Facilities Planning

Newsletter 79 – September 2006

Get to Know us Better:

David Seidner has recently joined the architectural staff after about 20 years in private practice as an architect and project manager.  David has designed and worked on numerous residential and commercial projects throughout the Capital District.

David lives in Guilderland with his wife, Pya (who is a calligrapher) and his daughter, Alexa, who enters high school this year.

David’s passion for building things extends in many directions.  After converting a barn and tractor shed into a home for his family, the opportunity presented itself to build another home, after he lost his home and most of his belongings during Hurricane Floyd due to severe flooding back in 1999.  David had taken on the task of clearing the building lot, building the road and building most of the home, including the radiant floor heating system.  The new home is under perpetual construction, when finished it will be a craftsman shingle style bungalow, with most parts being hand crafted.  “Don’t let an architect design and build their own home, it becomes a huge play set.”

Other current projects that have been started (not finished) are a saw mill, biodiesel processor, and craftsman style light fixtures for the house.  In his free time (what’s that?!) he enjoys riding his motorcycle, fixing all his cars, cabinetry work and spending time with his family and their two Russian Wolfhounds.

Fire Safety of Press Boxes:

Press Boxes are no longer limited to football fields.  Many school districts have multiple Press Boxes within the district.  The SED requirements for construction of Press Boxes are found on our web site at http://www.p12.nysed.gov/facplan/articles/F04.htm.  What most people don’t realize is that since ALL Press Boxes were required to be built to this standard then these same standards are retroactive for ALL existing Press boxes.  


Fire Safety Inspectors should be looking for the following:

  • The maximum occupancy on each floor level shall be determined on the basis of 15 square feet per person. Appropriate signs limiting occupancy must be posted.
  • Exiting is provided as required by the building code.  The primary exit shall be a conventional stair, a 60-degree ships ladder, or a four foot minimum diameter spiral stair.  Noncombustible bleachers or grandstands may also be used for primary exiting.  Exit stairs need not be enclosed, however, consideration should be given to local concerns for the prevention of vandalism.
  • Additionally, SED requires a remote second means of egress to be provided from each floor level, this includes the roof when it is a useable platform.  The second means of egress from the interior may be through a rescue window or panel with a minimum clear opening area of six square feet and a minimum dimension of 24 inches.  A rescue window is to have a vertical ladder or access directly to bleachers or grandstands as the second means of egress.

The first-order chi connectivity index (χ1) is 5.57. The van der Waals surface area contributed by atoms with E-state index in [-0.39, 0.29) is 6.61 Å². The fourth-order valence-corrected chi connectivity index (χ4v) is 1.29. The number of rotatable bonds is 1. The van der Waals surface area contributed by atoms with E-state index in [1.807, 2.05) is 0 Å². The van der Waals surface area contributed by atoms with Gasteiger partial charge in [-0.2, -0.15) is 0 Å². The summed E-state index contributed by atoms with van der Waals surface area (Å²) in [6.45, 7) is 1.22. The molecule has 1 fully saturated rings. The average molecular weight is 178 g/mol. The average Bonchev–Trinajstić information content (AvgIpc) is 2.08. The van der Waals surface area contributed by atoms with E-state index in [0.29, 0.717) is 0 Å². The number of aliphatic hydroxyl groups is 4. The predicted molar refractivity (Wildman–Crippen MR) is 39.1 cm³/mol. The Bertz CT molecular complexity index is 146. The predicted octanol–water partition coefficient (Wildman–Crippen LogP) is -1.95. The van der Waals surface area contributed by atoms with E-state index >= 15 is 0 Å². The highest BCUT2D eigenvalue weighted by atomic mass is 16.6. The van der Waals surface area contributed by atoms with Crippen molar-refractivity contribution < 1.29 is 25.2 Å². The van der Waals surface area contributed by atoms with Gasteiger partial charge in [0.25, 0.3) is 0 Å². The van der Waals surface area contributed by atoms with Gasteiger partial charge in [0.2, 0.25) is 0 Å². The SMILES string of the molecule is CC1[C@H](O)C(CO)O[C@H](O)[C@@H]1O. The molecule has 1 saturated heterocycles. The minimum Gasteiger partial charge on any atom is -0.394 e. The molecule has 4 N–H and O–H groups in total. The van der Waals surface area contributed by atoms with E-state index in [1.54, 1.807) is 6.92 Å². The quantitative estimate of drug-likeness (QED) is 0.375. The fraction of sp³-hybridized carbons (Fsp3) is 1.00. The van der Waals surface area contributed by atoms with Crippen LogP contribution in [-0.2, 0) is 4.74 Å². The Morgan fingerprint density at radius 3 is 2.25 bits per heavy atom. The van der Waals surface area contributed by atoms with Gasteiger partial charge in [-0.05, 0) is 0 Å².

• The primary exit from a useable roof is not allowed to be a conventional vertical ladder.   The exit options are the same as the interior of the press box.  A second means of egress is also required from the roof when it is a useable platform.  A vertical ladder or retractable egress ladder is minimally required for a second means of egress from the roof.
  • Guardrails and toe boards are required at all openings and open sides of stairs.  Handrails are required on one side of stairs and both sides of ships ladders.
  • Hardware on exit doors shall be at least classroom function.  No dead bolts or padlock hasps are allowed on any Press Box.


Heating Season Already:

Is summer really over?  As of September 23rd this year, oh well.  The Codes of New York State set no maximum temperature for interior spaces to address the high temperatures of summer.  But, there is a Minimum Temperature for Schools that is required to be maintained as the weather becomes cooler, and the weather is already cool enough in most areas of the state.  The minimum temperature in occupied buildings is 65 degrees and it must be maintained from September 15th through May 31st.  This is a requirement of the Property Maintenance Code of New York State, Section 602.4.  Buildings with ongoing construction projects must also meet this requirement for occupied portions of their buildings where there are students and/or staff.

Heating Season is here already.  We hope everyone has inspected their heating systems and provided necessary maintenance over the summer.  If not, now is the time.  This is also the last chance to send in a submission for capital construction work for heating systems.  Please let us know if there is a project in Facilities Planning that you need completed for your heating needs.  We can work with your architect and engineer to help you attain the approval so the work can begin.

An Index of our Newsletters is available on our web site at http://www.p12.nysed.gov/facplan/NewsLetters.htm.

If you would like to have this Newsletter sent directly to you by e-mail, please send your e-mail address to Joe Levy at jlevy@mail.nysed.gov.

Please continue to send in your comments and requests.  If you have a subject you would like addressed, feedback on the material you read, input or general comments we are happy to hear from you.

Last Updated: June 15, 2009